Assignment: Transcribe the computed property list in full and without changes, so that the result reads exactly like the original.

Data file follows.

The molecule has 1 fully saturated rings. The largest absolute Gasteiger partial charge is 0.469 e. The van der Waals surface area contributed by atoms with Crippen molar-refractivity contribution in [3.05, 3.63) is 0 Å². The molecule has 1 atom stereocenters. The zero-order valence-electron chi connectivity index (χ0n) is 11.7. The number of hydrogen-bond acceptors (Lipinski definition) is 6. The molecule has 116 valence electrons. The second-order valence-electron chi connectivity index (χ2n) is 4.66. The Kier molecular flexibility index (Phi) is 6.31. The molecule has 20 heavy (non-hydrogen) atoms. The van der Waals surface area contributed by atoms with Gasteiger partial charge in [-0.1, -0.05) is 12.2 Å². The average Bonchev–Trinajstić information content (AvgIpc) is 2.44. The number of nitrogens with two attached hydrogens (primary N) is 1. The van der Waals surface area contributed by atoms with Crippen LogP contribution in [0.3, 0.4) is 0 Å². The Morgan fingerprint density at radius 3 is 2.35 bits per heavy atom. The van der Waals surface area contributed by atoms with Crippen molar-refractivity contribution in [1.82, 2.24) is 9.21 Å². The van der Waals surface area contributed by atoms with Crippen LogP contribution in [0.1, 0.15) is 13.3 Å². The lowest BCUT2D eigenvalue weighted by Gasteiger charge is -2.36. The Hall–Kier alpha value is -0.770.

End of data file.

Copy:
The molecule has 1 fully saturated rings. The largest absolute Gasteiger partial charge is 0.469 e. The van der Waals surface area contributed by atoms with Crippen molar-refractivity contribution in [3.05, 3.63) is 0 Å². The molecule has 1 atom stereocenters. The zero-order valence-electron chi connectivity index (χ0n) is 11.7. The number of hydrogen-bond acceptors (Lipinski definition) is 6. The molecule has 116 valence electrons. The second-order valence-electron chi connectivity index (χ2n) is 4.66. The Kier molecular flexibility index (Phi) is 6.31. The molecule has 20 heavy (non-hydrogen) atoms. The van der Waals surface area contributed by atoms with Gasteiger partial charge in [-0.1, -0.05) is 12.2 Å². The average Bonchev–Trinajstić information content (AvgIpc) is 2.44. The number of nitrogens with two attached hydrogens (primary N) is 1. The van der Waals surface area contributed by atoms with Crippen LogP contribution in [0.3, 0.4) is 0 Å². The Morgan fingerprint density at radius 3 is 2.35 bits per heavy atom. The van der Waals surface area contributed by atoms with Crippen molar-refractivity contribution in [1.82, 2.24) is 9.21 Å². The van der Waals surface area contributed by atoms with Crippen LogP contribution in [0.1, 0.15) is 13.3 Å². The lowest BCUT2D eigenvalue weighted by Gasteiger charge is -2.36. The Hall–Kier alpha value is -0.770.